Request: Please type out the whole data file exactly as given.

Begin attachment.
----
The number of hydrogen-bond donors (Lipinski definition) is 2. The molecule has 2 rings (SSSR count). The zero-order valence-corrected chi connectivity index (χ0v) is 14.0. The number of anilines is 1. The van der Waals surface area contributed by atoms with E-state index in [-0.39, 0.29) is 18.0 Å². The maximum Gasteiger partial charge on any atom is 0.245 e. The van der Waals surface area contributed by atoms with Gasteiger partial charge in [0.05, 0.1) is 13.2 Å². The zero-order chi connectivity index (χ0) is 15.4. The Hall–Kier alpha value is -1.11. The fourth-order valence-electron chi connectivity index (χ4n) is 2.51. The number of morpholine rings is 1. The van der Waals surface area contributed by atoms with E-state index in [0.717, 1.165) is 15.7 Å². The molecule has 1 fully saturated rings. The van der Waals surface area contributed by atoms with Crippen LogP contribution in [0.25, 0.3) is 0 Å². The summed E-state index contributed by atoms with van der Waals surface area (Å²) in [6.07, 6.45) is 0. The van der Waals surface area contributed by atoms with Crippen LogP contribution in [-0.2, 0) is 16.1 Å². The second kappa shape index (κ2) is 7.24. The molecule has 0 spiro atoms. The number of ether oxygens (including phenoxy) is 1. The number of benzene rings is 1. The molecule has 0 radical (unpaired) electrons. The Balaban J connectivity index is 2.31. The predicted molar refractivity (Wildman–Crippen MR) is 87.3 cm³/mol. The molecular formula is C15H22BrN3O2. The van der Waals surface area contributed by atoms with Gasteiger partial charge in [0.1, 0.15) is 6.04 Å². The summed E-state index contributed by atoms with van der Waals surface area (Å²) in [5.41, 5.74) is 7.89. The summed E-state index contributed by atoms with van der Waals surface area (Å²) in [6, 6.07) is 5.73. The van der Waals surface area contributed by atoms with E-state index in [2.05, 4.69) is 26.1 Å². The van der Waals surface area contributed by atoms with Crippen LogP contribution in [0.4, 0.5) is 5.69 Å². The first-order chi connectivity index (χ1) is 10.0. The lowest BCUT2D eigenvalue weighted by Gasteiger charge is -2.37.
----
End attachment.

The number of hydrogen-bond donors (Lipinski definition) is 2. The molecule has 2 rings (SSSR count). The zero-order valence-corrected chi connectivity index (χ0v) is 14.0. The number of anilines is 1. The van der Waals surface area contributed by atoms with E-state index in [-0.39, 0.29) is 18.0 Å². The maximum Gasteiger partial charge on any atom is 0.245 e. The van der Waals surface area contributed by atoms with Gasteiger partial charge in [0.05, 0.1) is 13.2 Å². The zero-order chi connectivity index (χ0) is 15.4. The Hall–Kier alpha value is -1.11. The fourth-order valence-electron chi connectivity index (χ4n) is 2.51. The number of morpholine rings is 1. The van der Waals surface area contributed by atoms with E-state index in [0.717, 1.165) is 15.7 Å². The molecule has 1 fully saturated rings. The van der Waals surface area contributed by atoms with Crippen LogP contribution in [0.25, 0.3) is 0 Å². The summed E-state index contributed by atoms with van der Waals surface area (Å²) in [6.07, 6.45) is 0. The van der Waals surface area contributed by atoms with Crippen LogP contribution in [-0.2, 0) is 16.1 Å². The second kappa shape index (κ2) is 7.24. The molecule has 0 spiro atoms. The number of ether oxygens (including phenoxy) is 1. The number of benzene rings is 1. The molecule has 0 radical (unpaired) electrons. The Balaban J connectivity index is 2.31. The predicted molar refractivity (Wildman–Crippen MR) is 87.3 cm³/mol. The molecular formula is C15H22BrN3O2. The van der Waals surface area contributed by atoms with Gasteiger partial charge in [0.1, 0.15) is 6.04 Å². The summed E-state index contributed by atoms with van der Waals surface area (Å²) in [5.41, 5.74) is 7.89. The summed E-state index contributed by atoms with van der Waals surface area (Å²) in [6, 6.07) is 5.73. The van der Waals surface area contributed by atoms with E-state index in [2.05, 4.69) is 26.1 Å². The van der Waals surface area contributed by atoms with Crippen LogP contribution in [0.4, 0.5) is 5.69 Å². The first-order chi connectivity index (χ1) is 10.0. The lowest BCUT2D eigenvalue weighted by Gasteiger charge is -2.37.